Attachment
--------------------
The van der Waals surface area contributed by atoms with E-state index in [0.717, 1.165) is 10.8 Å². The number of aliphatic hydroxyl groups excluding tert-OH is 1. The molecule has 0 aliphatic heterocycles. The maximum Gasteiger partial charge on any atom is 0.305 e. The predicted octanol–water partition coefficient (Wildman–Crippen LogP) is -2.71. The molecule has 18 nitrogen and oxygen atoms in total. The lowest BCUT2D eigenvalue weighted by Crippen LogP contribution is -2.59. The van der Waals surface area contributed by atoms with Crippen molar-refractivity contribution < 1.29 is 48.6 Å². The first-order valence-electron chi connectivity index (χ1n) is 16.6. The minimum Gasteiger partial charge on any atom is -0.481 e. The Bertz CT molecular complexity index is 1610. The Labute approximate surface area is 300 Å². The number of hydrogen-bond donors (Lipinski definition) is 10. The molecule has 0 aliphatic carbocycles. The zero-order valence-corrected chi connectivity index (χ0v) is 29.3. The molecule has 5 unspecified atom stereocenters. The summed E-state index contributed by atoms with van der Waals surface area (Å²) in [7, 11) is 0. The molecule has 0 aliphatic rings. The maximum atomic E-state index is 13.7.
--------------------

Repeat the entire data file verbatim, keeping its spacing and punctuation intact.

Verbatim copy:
The van der Waals surface area contributed by atoms with E-state index in [0.717, 1.165) is 10.8 Å². The number of aliphatic hydroxyl groups excluding tert-OH is 1. The molecule has 0 aliphatic heterocycles. The maximum Gasteiger partial charge on any atom is 0.305 e. The predicted octanol–water partition coefficient (Wildman–Crippen LogP) is -2.71. The molecule has 18 nitrogen and oxygen atoms in total. The lowest BCUT2D eigenvalue weighted by Crippen LogP contribution is -2.59. The van der Waals surface area contributed by atoms with Crippen molar-refractivity contribution < 1.29 is 48.6 Å². The first-order valence-electron chi connectivity index (χ1n) is 16.6. The minimum Gasteiger partial charge on any atom is -0.481 e. The Bertz CT molecular complexity index is 1610. The Labute approximate surface area is 300 Å². The number of hydrogen-bond donors (Lipinski definition) is 10. The molecule has 0 aliphatic carbocycles. The zero-order valence-corrected chi connectivity index (χ0v) is 29.3. The molecule has 5 unspecified atom stereocenters. The summed E-state index contributed by atoms with van der Waals surface area (Å²) in [7, 11) is 0. The molecule has 0 aliphatic rings. The maximum atomic E-state index is 13.7.